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 Queen Mary’s Radio Operator 

 Thanks To Jon Hammond 

I was just flashing back on when Jennifer and I and her kids stayed on the Queen Mary ship hotel in Long Beach in March 2018.

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We only stayed one night, and unfortunately the radio room was closed. But I took some pictures through the glass windows and around the famous Nate Brightman Radio Room – Nate passed at 99 yrs. old in 2016. He kept it going for a long time! – check it out – Jon. 

 Nate Brightman, Queen Mary Radio Operator,
Dies At 99
From The Long Beach Press-Telegram 

Nathen “Nate” Brightman, the friendly and always smiling amateur radio operator after whom the Queen Mary Wireless Room was named, died Friday from pancreatic cancer. He was 99.

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Born Oct. 9, 1917 in Cleveland, Ohio to Irving and Celia Brightman, he was one of six children and the last surviving. While growing up in Cleveland, Brightman lived in the same apartment house as Joe Shuster, the cartoonist who created Superman. It was an era when family entertainment consisted of listening to a Victrola record player, and later the radio, when Brightman enjoyed listening to music and Jewish comedians. 

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After graduating Glenville High School, Brightman worked as a film developer, earning $6 for a 48-hour work week during the Great Depression. He married Evelyn Loeb on Nov. 26, 1939

The family moved to California in 1944, with Brightman working as an electrician in the San Pedro shipyards. Their son, Howard, was born in 1946. 

During the 1950s, Brightman ran Lou’s Stationers in North Long Beach, with his brother-in-law, Lou Ozan. The store became a go-to spot for local teachers in need of supplies. 

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Howard Brightman said his father was a “wonderful, warm, very people-oriented” man who always encouraged his children to do the best they could in any endeavor. When Howard Brightman was around 10 years old, he asked his father if he could take up amateur, or HAM radio, as a hobby. 

“He did the studying with me, and we passed our radio license exams together,” Howard Brightman said. “He fell in love with it, and I moved on to other things. Dad stayed with it.”

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Indeed, Nate Brightman operated under the call letters K6OSC for nearly 60 years. He was an expert to the degree that he helped Navy sailors speak to relatives and loved ones during the Vietnam War, and helped with disaster relief efforts in various parts of the world. 

For many years, Brightman served as president on the Board of Directors of the Associated Radio Amateurs of Long Beach, and earned a national award for his service in amateur radio from the Dayton Ohio radio organization.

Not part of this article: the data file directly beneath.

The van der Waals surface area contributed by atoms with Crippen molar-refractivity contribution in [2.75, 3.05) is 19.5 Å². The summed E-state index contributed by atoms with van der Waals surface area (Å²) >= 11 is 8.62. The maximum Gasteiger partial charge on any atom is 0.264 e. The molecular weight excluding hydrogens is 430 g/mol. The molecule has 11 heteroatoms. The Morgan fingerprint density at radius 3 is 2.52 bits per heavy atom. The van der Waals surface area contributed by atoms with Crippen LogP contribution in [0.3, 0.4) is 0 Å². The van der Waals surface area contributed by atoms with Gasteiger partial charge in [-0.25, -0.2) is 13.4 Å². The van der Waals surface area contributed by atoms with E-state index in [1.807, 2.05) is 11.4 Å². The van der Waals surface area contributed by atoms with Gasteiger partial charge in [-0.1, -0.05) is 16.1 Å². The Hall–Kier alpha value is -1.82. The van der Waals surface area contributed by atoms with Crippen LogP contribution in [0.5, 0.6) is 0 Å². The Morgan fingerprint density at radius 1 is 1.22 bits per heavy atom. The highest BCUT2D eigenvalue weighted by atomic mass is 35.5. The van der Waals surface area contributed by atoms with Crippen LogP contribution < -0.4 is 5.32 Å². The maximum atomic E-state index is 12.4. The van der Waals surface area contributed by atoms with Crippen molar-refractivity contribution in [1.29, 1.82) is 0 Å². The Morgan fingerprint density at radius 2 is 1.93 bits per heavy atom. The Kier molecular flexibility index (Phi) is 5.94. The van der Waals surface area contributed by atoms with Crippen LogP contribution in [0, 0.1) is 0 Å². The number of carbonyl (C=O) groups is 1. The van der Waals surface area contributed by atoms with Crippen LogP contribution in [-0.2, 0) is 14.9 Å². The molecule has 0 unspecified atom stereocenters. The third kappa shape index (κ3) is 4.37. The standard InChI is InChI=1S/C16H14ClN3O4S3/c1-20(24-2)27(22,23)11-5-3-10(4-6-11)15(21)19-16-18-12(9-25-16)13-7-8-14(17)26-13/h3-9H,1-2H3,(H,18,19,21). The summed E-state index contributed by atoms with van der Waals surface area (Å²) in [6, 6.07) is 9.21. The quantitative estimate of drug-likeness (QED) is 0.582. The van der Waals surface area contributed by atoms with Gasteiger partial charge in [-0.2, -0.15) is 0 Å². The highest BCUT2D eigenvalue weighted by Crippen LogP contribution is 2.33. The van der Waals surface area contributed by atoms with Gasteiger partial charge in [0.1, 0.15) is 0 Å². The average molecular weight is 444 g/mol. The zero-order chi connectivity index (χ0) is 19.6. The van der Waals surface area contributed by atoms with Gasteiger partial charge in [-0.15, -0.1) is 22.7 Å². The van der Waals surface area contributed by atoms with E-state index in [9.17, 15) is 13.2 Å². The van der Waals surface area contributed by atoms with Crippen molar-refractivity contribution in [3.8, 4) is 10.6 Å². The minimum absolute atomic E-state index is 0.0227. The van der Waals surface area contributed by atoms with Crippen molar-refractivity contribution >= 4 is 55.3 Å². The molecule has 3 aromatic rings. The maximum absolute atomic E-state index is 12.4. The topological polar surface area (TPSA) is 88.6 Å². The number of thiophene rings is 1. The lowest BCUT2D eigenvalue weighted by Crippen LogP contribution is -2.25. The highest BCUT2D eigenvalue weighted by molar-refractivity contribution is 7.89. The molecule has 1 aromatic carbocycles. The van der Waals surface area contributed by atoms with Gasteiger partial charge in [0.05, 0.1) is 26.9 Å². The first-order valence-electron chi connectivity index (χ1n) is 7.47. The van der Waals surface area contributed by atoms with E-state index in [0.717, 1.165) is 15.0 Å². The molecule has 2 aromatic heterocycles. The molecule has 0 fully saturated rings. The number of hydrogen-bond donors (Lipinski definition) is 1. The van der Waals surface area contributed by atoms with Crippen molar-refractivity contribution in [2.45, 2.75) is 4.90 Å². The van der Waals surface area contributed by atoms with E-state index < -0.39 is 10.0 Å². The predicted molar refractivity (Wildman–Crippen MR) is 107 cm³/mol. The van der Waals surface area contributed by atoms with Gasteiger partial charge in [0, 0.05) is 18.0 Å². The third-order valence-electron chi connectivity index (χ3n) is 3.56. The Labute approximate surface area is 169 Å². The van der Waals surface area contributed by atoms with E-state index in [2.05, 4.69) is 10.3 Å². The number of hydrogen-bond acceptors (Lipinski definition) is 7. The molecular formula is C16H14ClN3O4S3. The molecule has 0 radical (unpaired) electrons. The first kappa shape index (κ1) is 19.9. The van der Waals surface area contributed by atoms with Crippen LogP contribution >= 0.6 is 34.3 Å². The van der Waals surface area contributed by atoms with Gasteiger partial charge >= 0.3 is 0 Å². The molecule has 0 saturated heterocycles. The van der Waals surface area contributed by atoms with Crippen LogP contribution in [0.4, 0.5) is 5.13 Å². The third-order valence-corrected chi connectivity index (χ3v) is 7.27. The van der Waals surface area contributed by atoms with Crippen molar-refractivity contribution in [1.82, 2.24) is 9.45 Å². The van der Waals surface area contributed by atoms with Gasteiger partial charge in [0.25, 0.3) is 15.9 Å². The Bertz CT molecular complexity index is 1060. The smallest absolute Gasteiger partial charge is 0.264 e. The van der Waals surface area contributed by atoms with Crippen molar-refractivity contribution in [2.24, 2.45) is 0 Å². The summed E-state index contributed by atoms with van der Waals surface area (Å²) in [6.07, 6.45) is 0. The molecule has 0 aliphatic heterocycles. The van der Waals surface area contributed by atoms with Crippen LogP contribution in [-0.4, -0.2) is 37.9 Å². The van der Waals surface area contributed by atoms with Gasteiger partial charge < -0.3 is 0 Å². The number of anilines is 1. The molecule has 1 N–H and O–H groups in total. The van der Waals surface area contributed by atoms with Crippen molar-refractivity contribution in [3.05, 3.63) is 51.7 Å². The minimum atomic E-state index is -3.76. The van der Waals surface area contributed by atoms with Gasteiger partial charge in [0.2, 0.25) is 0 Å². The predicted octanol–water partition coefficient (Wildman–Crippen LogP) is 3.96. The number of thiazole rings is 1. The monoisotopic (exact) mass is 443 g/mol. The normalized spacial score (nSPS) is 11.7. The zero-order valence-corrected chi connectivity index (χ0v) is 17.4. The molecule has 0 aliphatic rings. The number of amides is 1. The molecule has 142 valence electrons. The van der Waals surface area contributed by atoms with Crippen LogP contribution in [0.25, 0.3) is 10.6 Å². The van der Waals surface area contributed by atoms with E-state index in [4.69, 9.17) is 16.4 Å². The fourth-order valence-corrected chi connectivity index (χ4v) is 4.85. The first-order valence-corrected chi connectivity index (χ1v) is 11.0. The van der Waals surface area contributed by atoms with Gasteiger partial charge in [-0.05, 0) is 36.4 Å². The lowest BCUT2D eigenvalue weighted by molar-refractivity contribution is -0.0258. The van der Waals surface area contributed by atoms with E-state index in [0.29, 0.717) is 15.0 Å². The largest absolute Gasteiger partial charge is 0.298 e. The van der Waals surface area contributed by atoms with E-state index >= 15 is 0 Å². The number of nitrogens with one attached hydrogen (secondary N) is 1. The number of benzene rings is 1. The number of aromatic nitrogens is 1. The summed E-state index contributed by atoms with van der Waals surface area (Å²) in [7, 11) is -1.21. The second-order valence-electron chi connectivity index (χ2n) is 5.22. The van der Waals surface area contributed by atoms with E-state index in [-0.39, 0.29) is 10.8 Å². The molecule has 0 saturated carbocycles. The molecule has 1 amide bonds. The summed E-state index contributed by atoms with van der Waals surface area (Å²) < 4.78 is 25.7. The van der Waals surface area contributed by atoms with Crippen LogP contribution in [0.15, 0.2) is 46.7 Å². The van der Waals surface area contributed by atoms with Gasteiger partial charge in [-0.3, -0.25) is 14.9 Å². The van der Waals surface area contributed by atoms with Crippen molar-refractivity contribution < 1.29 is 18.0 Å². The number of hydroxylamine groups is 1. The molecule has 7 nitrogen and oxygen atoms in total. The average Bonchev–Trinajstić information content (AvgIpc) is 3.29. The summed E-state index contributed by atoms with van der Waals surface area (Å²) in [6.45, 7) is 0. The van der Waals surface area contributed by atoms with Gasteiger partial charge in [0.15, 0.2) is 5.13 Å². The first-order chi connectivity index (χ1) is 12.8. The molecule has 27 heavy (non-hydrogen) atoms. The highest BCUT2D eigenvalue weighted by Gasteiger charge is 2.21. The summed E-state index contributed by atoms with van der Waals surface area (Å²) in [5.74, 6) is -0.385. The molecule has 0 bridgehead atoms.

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Brightman worked to place HAM operators onboard during the Queen Mary’s voyage from England to Long Beach in 1967, an effort that involved a request from the U.S. State Department to British Parliament. 

“When he heard the Queen Mary was being purchased by Long Beach, he just went ga-ga,” Howard Brightman said. 

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Radio club station W6RO opened for operation on April 22, 1979, and Nate Brightman managed it until his 2013 retirement. During his 90th birthday party aboard the Queen Mary in 2007, former ship operator Joe Prevratil announced the renaming of the radio room as the “Nate Brightman Wireless Room.” 

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Prevratil described Brightman as “the little engine that could,” with boundless energy and a warm smile. 

“He was tenacious,” Prevratil said. “He had a great wit and was a strong supporter of those he believed in, and I would say it was one of the most enjoyable relationships I had in business. He really knew how teamwork worked, and he really had the respect of all the operators. He was one of those rare guys who made major contributions to the history of the Queen Mary.”

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Brightman remained active in Long Beach well into his 90s, serving as president of the Long Beach IBM Computer Users, and teaching Photoshop to senior citizens and to nonprofit groups. He loved spending time with his great-grandchildren. 

Howard Brightman recalled how his father always made people smile.

“Dad just had a magic about him,” he said. 

Brightman was preceded in death by his wife, Evelyn. He is survived by his children Lynne and Howard; his grandchildren Kim, Jeff, and Paul, as well as their spouses Stephen, Rachel, and Devin; and three great grandchildren Aveline, Zachary, and Tara.